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Dry Cat Food vs. Wet Cat Food

Dry Cat Food vs. Wet Cat Food

A common question that most cat owners ask is whether to feed their cats dry food or wet food. When you walk into a pet shop or supermarket, you find a variety of different cat foods. With so many available options, it can be quite tricky to figure what’s the right food for your cat.

However, it highly depends on your cat’s health, weight, nutritional adequacy, lifestyle, and, most of all, your budget.

If you’re wondering which one is better when it comes to wet vs. dry cat food, they’re both outstanding choices. It’s important to ensure that the food you select is completely balanced for your cat’s age and life stage. Here’s what you need to know about dry cat food vs. wet cat food.


Dry Cat Food Vs. Wet Cat Food:

Both are excellent sources of nutrition if you serve a proper amount. Some cat parents even decide to blend the two. Factors like convenience to nutritional analysis are essential considerations when looking at types of cat foods. Keep reading to find out more!

Dry Cat Food

Millions of cat owners worldwide feed dry food (either exclusively or in combination) to their cats, which helps provide long, healthy lives. Dry cat food has its benefits and disadvantages; some of them include;



  • Dry cat food is less expensive than wet food
  • It is a convenient option for most cat owners since you can leave it outside, and it doesn’t spoil as easily
  • It helps prevent dental diseases and plaque accumulation
  • Dry food is a good source of providing mental simulation
  • It doesn’t have to be stored in refrigerators
  • It’s good for free-feeding your cats any time of the day


  • Dry cat food has only 10% moisture content and can cause dehydration
  • It can be difficult for older cats to chew on dry cat food
  • Due to free-feeding, many cat owners can’t measure how much their cats are consuming in a day, leading to obesity or unhealthy eating habits
  • Dry cat foods are usually high in carbs and low in proteins
  • It is energy-dense, making cats consume a lot of calories quickly
  • It may contain a lot of fillers like grains and cornmeal instead of animal protein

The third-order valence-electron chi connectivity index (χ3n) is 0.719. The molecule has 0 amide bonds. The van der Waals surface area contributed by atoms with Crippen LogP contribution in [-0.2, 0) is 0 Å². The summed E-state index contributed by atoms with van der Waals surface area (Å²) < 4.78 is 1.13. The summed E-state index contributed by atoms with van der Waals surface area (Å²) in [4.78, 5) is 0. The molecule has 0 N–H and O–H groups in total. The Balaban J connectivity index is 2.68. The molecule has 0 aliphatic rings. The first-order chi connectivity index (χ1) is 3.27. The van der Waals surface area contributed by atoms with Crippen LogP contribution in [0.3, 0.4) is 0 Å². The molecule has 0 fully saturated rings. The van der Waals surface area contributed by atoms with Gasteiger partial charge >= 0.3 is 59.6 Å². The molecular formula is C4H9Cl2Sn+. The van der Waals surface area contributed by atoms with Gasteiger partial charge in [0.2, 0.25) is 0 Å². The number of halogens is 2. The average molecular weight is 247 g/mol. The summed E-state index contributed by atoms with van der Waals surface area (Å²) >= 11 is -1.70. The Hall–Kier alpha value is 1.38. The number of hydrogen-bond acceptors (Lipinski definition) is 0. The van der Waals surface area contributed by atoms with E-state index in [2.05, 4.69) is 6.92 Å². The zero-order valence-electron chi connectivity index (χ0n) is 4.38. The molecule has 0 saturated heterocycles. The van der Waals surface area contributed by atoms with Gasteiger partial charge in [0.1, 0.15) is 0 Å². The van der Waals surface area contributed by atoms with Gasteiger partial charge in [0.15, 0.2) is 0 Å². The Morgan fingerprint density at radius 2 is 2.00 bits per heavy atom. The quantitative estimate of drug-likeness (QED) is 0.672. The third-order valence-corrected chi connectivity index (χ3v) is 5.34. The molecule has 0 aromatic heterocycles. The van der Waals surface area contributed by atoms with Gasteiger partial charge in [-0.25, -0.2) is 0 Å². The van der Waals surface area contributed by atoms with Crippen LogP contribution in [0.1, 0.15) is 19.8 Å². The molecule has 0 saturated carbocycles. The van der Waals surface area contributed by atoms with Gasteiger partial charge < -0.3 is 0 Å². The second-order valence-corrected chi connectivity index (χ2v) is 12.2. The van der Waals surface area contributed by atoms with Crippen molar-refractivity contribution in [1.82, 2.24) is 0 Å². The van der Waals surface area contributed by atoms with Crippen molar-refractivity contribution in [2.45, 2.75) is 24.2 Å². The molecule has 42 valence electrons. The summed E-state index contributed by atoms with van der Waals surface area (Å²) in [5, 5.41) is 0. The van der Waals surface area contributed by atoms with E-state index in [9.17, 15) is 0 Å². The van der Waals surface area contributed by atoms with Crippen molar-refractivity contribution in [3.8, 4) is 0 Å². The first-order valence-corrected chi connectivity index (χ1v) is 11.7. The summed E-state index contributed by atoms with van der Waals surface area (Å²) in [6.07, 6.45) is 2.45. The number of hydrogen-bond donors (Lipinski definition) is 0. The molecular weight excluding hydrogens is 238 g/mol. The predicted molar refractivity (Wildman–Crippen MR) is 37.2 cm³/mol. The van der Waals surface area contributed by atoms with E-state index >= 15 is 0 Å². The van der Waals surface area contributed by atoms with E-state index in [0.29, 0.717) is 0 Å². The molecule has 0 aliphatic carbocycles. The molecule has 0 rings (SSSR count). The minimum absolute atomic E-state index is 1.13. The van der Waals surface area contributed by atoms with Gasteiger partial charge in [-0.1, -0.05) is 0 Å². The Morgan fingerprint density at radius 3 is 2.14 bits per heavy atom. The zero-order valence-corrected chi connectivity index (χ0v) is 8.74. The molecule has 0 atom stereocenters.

Note: When purchasing dry cat food, it’s best to read the labels and ingredients. Dry foods and treats high in meat content and low in grains are the best ones for your cats.


Wet Cat Food:

Wet cat food, also known as canned food, is commonly preferred by many cat owners. Here are some of the pros and cons of canned food.


  • Wet cat food has approximately 78% moisture content, preventing urinary tract problems
  • It has a lower energy density (0.8-1.5 kcal/g) than dry cat food (3-4 kcal/g) and helps in effective weight management
  • It helps in relieving constipation
  • Most cats love the texture and ingredients of wet cat food
  • It’s much easier to chew, especially for older cats
  • Wet cat food contains animal protein and fats


  • Wet cat food is more expensive than dry cat food
  • It can easily get spoiled after a few hours
  • It requires refrigeration after opening and can’t be left outside for too long
  • Wet food can be quite malodorous where the smell can permeate your home
  • A diet containing only wet cat food can cause dental problems like bad breath or gum diseases
  • Wet can food can be quite messy if left for too long, making it difficult to clean the bowls


Note: Wet cat food is usually more prone to ant attacks; in order to prevent that from happening, try opting for ant-proof bowls to keep the food safe and healthy once it’s out of the refrigerator.



Dry cat food and wet cat food has its benefits and disadvantage. Many cat owners combine both options to balance the benefits and drawbacks. Remember, every cat is different! The amount you choose to feed your cat should depend on its health, age, and weight  requirements. Make sure to read the labels carefully before purchasing. Your cat’s food should be high in animal proteins, contain sufficient water content, and have nutritional value!

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